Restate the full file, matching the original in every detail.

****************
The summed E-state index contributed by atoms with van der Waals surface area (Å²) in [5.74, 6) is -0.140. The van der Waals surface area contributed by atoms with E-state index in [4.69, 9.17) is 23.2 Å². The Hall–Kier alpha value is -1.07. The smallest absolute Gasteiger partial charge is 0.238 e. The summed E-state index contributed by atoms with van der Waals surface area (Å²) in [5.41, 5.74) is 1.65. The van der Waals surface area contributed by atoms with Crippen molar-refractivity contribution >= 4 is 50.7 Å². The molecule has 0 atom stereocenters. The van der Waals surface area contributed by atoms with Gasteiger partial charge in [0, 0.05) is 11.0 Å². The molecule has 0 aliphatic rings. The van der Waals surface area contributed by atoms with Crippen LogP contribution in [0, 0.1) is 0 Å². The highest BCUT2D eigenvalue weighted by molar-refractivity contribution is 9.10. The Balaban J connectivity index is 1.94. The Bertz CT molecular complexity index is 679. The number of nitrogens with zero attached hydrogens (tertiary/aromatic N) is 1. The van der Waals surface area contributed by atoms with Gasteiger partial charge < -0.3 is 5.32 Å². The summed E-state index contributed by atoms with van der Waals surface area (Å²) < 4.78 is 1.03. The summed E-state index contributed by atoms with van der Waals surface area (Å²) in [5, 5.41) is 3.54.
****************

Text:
The summed E-state index contributed by atoms with van der Waals surface area (Å²) in [5.74, 6) is -0.140. The van der Waals surface area contributed by atoms with E-state index in [4.69, 9.17) is 23.2 Å². The Hall–Kier alpha value is -1.07. The smallest absolute Gasteiger partial charge is 0.238 e. The summed E-state index contributed by atoms with van der Waals surface area (Å²) in [5.41, 5.74) is 1.65. The van der Waals surface area contributed by atoms with Crippen molar-refractivity contribution >= 4 is 50.7 Å². The molecule has 0 atom stereocenters. The van der Waals surface area contributed by atoms with Gasteiger partial charge in [0, 0.05) is 11.0 Å². The molecule has 0 aliphatic rings. The van der Waals surface area contributed by atoms with Crippen LogP contribution in [0, 0.1) is 0 Å². The highest BCUT2D eigenvalue weighted by molar-refractivity contribution is 9.10. The Balaban J connectivity index is 1.94. The Bertz CT molecular complexity index is 679. The number of nitrogens with zero attached hydrogens (tertiary/aromatic N) is 1. The van der Waals surface area contributed by atoms with Gasteiger partial charge < -0.3 is 5.32 Å². The summed E-state index contributed by atoms with van der Waals surface area (Å²) < 4.78 is 1.03. The summed E-state index contributed by atoms with van der Waals surface area (Å²) in [5, 5.41) is 3.54.